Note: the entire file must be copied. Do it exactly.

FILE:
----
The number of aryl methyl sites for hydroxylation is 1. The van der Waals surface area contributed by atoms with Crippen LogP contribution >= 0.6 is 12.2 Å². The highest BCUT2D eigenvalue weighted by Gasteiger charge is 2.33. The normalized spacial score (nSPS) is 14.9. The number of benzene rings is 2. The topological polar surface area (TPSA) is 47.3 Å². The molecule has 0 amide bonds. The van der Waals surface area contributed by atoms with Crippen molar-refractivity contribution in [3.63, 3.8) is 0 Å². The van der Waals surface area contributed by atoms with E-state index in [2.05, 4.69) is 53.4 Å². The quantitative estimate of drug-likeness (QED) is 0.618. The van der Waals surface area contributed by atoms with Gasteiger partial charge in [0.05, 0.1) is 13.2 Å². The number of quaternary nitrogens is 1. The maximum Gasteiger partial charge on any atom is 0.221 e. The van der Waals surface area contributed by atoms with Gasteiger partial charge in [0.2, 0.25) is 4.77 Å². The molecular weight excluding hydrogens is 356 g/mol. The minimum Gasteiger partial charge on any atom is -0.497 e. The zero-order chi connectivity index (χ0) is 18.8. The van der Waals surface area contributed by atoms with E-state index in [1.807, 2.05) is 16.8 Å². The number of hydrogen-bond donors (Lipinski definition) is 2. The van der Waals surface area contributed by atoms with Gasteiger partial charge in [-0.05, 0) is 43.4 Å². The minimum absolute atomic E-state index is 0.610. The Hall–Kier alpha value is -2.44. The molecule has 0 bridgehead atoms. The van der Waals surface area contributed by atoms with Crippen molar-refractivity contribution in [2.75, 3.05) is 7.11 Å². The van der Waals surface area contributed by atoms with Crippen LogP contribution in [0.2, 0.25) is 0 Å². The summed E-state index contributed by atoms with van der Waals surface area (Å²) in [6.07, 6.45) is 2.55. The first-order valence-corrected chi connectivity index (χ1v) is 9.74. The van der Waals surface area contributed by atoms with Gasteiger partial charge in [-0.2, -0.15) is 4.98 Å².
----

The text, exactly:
The number of aryl methyl sites for hydroxylation is 1. The van der Waals surface area contributed by atoms with Crippen LogP contribution >= 0.6 is 12.2 Å². The highest BCUT2D eigenvalue weighted by Gasteiger charge is 2.33. The normalized spacial score (nSPS) is 14.9. The number of benzene rings is 2. The topological polar surface area (TPSA) is 47.3 Å². The molecule has 0 amide bonds. The van der Waals surface area contributed by atoms with Crippen molar-refractivity contribution in [3.63, 3.8) is 0 Å². The van der Waals surface area contributed by atoms with E-state index in [2.05, 4.69) is 53.4 Å². The quantitative estimate of drug-likeness (QED) is 0.618. The van der Waals surface area contributed by atoms with Gasteiger partial charge in [0.05, 0.1) is 13.2 Å². The number of quaternary nitrogens is 1. The maximum Gasteiger partial charge on any atom is 0.221 e. The van der Waals surface area contributed by atoms with Gasteiger partial charge in [0.2, 0.25) is 4.77 Å². The molecular weight excluding hydrogens is 356 g/mol. The minimum Gasteiger partial charge on any atom is -0.497 e. The zero-order chi connectivity index (χ0) is 18.8. The van der Waals surface area contributed by atoms with E-state index in [1.807, 2.05) is 16.8 Å². The number of hydrogen-bond donors (Lipinski definition) is 2. The van der Waals surface area contributed by atoms with Gasteiger partial charge in [-0.05, 0) is 43.4 Å². The minimum absolute atomic E-state index is 0.610. The Hall–Kier alpha value is -2.44. The molecule has 0 bridgehead atoms. The van der Waals surface area contributed by atoms with Crippen molar-refractivity contribution in [2.75, 3.05) is 7.11 Å². The van der Waals surface area contributed by atoms with Crippen LogP contribution in [0.2, 0.25) is 0 Å². The summed E-state index contributed by atoms with van der Waals surface area (Å²) in [6.07, 6.45) is 2.55. The first-order valence-corrected chi connectivity index (χ1v) is 9.74. The van der Waals surface area contributed by atoms with Gasteiger partial charge in [-0.2, -0.15) is 4.98 Å².